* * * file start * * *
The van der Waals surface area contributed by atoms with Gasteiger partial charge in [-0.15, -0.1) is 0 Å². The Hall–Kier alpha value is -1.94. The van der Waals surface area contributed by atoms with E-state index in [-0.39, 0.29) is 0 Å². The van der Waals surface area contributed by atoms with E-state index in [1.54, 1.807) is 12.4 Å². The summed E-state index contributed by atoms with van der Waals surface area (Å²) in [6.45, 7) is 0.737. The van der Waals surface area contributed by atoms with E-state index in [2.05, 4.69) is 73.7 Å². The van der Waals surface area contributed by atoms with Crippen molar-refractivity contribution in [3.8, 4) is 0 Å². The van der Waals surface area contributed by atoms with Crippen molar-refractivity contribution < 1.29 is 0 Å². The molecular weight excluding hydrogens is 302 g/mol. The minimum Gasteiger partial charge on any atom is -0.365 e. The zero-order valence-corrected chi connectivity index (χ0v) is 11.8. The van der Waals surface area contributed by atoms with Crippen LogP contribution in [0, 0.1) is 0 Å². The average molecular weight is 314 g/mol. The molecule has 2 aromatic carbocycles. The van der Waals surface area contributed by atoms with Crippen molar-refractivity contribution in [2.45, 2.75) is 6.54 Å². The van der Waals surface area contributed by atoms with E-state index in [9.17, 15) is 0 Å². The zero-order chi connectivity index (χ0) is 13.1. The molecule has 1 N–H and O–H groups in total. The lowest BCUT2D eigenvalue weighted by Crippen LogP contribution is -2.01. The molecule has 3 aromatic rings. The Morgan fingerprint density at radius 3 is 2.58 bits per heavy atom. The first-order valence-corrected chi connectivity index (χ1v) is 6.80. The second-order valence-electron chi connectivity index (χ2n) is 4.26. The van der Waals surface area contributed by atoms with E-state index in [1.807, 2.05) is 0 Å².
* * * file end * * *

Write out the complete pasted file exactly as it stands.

The van der Waals surface area contributed by atoms with Gasteiger partial charge in [-0.15, -0.1) is 0 Å². The Hall–Kier alpha value is -1.94. The van der Waals surface area contributed by atoms with E-state index in [-0.39, 0.29) is 0 Å². The van der Waals surface area contributed by atoms with E-state index in [1.54, 1.807) is 12.4 Å². The summed E-state index contributed by atoms with van der Waals surface area (Å²) in [6.45, 7) is 0.737. The van der Waals surface area contributed by atoms with E-state index in [2.05, 4.69) is 73.7 Å². The van der Waals surface area contributed by atoms with Crippen molar-refractivity contribution in [3.8, 4) is 0 Å². The van der Waals surface area contributed by atoms with Crippen molar-refractivity contribution < 1.29 is 0 Å². The molecular weight excluding hydrogens is 302 g/mol. The minimum Gasteiger partial charge on any atom is -0.365 e. The zero-order valence-corrected chi connectivity index (χ0v) is 11.8. The van der Waals surface area contributed by atoms with Crippen LogP contribution in [0, 0.1) is 0 Å². The average molecular weight is 314 g/mol. The molecule has 2 aromatic carbocycles. The van der Waals surface area contributed by atoms with Crippen molar-refractivity contribution in [2.45, 2.75) is 6.54 Å². The van der Waals surface area contributed by atoms with E-state index in [9.17, 15) is 0 Å². The zero-order chi connectivity index (χ0) is 13.1. The molecule has 1 N–H and O–H groups in total. The lowest BCUT2D eigenvalue weighted by Crippen LogP contribution is -2.01. The molecule has 3 aromatic rings. The Morgan fingerprint density at radius 3 is 2.58 bits per heavy atom. The first-order valence-corrected chi connectivity index (χ1v) is 6.80. The second-order valence-electron chi connectivity index (χ2n) is 4.26. The van der Waals surface area contributed by atoms with E-state index in [1.807, 2.05) is 0 Å².